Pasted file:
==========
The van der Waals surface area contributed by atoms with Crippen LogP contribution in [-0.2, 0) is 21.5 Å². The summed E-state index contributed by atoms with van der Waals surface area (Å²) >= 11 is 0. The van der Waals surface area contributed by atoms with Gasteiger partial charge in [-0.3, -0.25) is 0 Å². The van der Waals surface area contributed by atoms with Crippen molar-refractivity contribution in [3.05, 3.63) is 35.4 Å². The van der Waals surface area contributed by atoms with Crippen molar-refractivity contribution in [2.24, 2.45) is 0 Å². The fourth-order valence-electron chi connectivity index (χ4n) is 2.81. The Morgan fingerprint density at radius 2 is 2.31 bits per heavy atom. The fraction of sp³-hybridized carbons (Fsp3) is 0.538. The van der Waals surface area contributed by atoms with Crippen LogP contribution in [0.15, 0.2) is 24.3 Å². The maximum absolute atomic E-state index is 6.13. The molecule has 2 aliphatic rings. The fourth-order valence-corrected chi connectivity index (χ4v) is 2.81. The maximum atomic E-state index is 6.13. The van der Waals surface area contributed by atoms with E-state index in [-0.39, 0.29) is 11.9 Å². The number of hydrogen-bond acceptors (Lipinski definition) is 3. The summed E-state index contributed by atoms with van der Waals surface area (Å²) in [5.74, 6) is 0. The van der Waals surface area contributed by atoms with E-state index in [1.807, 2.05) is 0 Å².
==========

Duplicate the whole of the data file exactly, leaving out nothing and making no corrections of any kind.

The van der Waals surface area contributed by atoms with Crippen LogP contribution in [-0.2, 0) is 21.5 Å². The summed E-state index contributed by atoms with van der Waals surface area (Å²) >= 11 is 0. The van der Waals surface area contributed by atoms with Gasteiger partial charge in [-0.3, -0.25) is 0 Å². The van der Waals surface area contributed by atoms with Crippen molar-refractivity contribution in [3.05, 3.63) is 35.4 Å². The van der Waals surface area contributed by atoms with Crippen molar-refractivity contribution in [2.24, 2.45) is 0 Å². The fourth-order valence-electron chi connectivity index (χ4n) is 2.81. The Morgan fingerprint density at radius 2 is 2.31 bits per heavy atom. The fraction of sp³-hybridized carbons (Fsp3) is 0.538. The van der Waals surface area contributed by atoms with Crippen LogP contribution in [0.15, 0.2) is 24.3 Å². The maximum absolute atomic E-state index is 6.13. The molecule has 2 aliphatic rings. The fourth-order valence-corrected chi connectivity index (χ4v) is 2.81. The maximum atomic E-state index is 6.13. The van der Waals surface area contributed by atoms with E-state index in [-0.39, 0.29) is 11.9 Å². The number of hydrogen-bond acceptors (Lipinski definition) is 3. The summed E-state index contributed by atoms with van der Waals surface area (Å²) in [5.74, 6) is 0. The van der Waals surface area contributed by atoms with E-state index in [1.807, 2.05) is 0 Å².